Easy@Home Ovulation Test Strips & Pregnancy Test Strips
We had tried for a couple of months using only the CLUE App to guide us to our optimal days, without success. Around this time, I had a candid conversation with a close friend who had recently had her second child. She is a couple of years younger than me, so I was a little taken aback when she revealed that they had not been cavalier at all about conceiving their second child. My partner and I had always had a really chill, "whatever happens, happens" approach. Still, I was starting to feel like maybe being that laid back was irresponsible at our age, when it seems like every article I read admonished me with a huge ticking biological clock. She mentioned that she had used these strips and found that the ovulation date she identified by using tracking methods was actually off by a couple of days. Sure enough, I used them for one month and found that the strips actually informed an ovulation date about 24 hours prior to the "peak fertility day" represented by CLUE. Although this seems like a subtle difference, apparently it was a notable one, as we conceived that month. I definitely recommend combining both the tracking and test strips into one approach.
Consuming heme iron sources
Having been vegetarian for twenty years, I found that as I entered my late thirties I was finally struggling with nutritional deficiencies. For a couple of years, I scoffed at my symptoms, such as extreme fatigue ("What working mom doesn't feel tired all of the time?"), disrupted sleep cycles ("I must have had too much to drink before bed?"), heart palpitations ("It must be caffeine") and tingling and numbness in my extremities ("I must have slept wrong.")
While all of those rationalizations may have held a kernel of truth, the simple fact was that I was significantly deficient in iron, zinc and most B vitamins, despite my efforts to incorporate sources of these into my diet. So now, I eat heme protein (a delicate way of saying "Meat") every single day. I try to obtain this from sources that are most respectful to the environment and cause the least offense to my personal ethics.
I make no mistake about the fact that reincorporating heme protein sources into my diet has been absolutely critical to the restoration of my general health and fertility. Other women may be able to overcome such nutritional deficiencies via supplementation, an approach that proved unsuccessful for me. I think that the most important point I can make here is that I "thought" I had been eating extremely healthy, and still had significant deficiencies in vitamins and minerals that can directly impact fertility and general health, so I have to assume that many women out there may also have a similar dietary profile. Particularly if you subscribe to any kind of specific diet, such as keto, vegan, vegetarian, paleo - I recommend paying for an extensive blood testing panel by a qualified functional medicine clinic to identify deficiencies - plus a healthy dose of humility and openness to change when reviewing the results.
At the age of forty-one, I can still count the times that I have consumed any sort of alcoholic beverage on my fingers. I've always been a teetotaler, even in high school and college. A lot of this simply stems from a general intolerance of alcoholic beverages - I would usually get sick to my stomach long before any sign of that fun "buzz" everyone assured me was waiting around the next corner. In addition: I'm tiny. I've felt the effects of a shot glass of beer or wine. I have no moral or religious prejudice against imbibing, I just simply don't like it, it doesn't make me feel particularly good, and I have yet to identify a single meaningful benefit to its consumption. The presence of alcohol is so ubiquitous, I can't help but feel that I may be painting an inaccurate picture by not mentioning my abstention. I'm not sure if it impacts my fertility or not, but it is a noteworthy feature of how I live my life, so I suspect the answer is likely "yes."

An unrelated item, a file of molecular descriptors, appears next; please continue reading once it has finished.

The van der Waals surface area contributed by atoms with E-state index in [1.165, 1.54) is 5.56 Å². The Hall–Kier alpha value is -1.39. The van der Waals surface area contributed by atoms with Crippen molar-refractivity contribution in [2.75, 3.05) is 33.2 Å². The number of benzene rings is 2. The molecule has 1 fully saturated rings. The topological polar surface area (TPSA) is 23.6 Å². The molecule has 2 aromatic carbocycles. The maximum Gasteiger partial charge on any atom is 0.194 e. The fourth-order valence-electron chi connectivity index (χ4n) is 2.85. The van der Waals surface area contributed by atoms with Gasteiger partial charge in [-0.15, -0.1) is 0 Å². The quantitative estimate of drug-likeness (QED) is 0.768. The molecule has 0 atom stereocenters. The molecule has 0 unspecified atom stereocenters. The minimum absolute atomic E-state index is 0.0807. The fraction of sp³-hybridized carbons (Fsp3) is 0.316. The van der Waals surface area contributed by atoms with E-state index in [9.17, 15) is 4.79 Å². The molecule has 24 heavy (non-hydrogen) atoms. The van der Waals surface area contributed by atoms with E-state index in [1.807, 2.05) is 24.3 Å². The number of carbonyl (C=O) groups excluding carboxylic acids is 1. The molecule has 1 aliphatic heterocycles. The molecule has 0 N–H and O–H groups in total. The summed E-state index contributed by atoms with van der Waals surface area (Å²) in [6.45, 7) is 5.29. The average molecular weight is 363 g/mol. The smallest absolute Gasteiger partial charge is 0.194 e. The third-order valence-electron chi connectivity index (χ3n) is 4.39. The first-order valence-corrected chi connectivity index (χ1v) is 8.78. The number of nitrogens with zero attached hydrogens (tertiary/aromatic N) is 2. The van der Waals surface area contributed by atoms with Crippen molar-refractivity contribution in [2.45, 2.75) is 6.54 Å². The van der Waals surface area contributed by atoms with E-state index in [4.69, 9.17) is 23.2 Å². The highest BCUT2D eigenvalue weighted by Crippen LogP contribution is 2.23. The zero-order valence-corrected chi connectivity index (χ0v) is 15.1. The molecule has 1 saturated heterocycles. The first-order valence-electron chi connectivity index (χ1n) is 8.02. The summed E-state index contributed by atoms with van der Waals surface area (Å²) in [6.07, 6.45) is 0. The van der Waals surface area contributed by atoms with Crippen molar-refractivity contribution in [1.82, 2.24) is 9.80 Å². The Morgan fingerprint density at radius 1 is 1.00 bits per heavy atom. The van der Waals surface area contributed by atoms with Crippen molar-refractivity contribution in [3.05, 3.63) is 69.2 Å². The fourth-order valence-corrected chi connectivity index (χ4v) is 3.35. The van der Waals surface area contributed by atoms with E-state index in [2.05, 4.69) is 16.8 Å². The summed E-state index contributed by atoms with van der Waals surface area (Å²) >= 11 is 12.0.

Purpose of healing
Having degress in biology and law, I tend to view myself through the lens of a very skeptical, "logic oriented" person. So, it would probably come as a pretty big surprise to many of my friends and colleagues that I had even pursued pranic healing in the first place. I probably would not have done so, if it wasn't for a very strange set of circumstances. In November 2018, I found myself involved in my fifth rear-collision, a startling event that left me with more than two thousand dollars worth of damage to my (brand new) vehicle. I drive approximately thirty thousand miles per year, so while this seems ironic, it may simply be a product of likelihood over time (i.e. simple statistics over fate). I had already had my brake wear patterns examined to see if I had a tendency to brake too hard, and I did not.
I had a few prominent concerns and curiosities after this fifth accident (aside from the financial and physical implications, which were mildly unpleasant). First, I had premonitions about the accident for about four weeks before it happened. Out of nowhere, I had started to "hear" a car slamming into me from behind almost every time I stopped at a light or stop sign. I tried to view them as a simple throw-back to an old case of PTSD, but they kept increasing in intensity instead of responding to my efforts.
Second, for twenty-four hours after the accident, I couldn't so much as make a right turn out of a driveway without having an anxiety attack, always envisioning a massive freight truck slamming into my car on the drivers' side. I had never caused an accident, nor been broad-sided, so this was actually a non-linear way for my brain to address the trauma. Again, I tried to address this through deep breathing and other techniques, treating it as a flare of prior PTSD. I wasn't getting very far. For that first twenty-four hours, I was plagued with severe mood swings, anger and anxiety attacks strong enough to leave me in tears.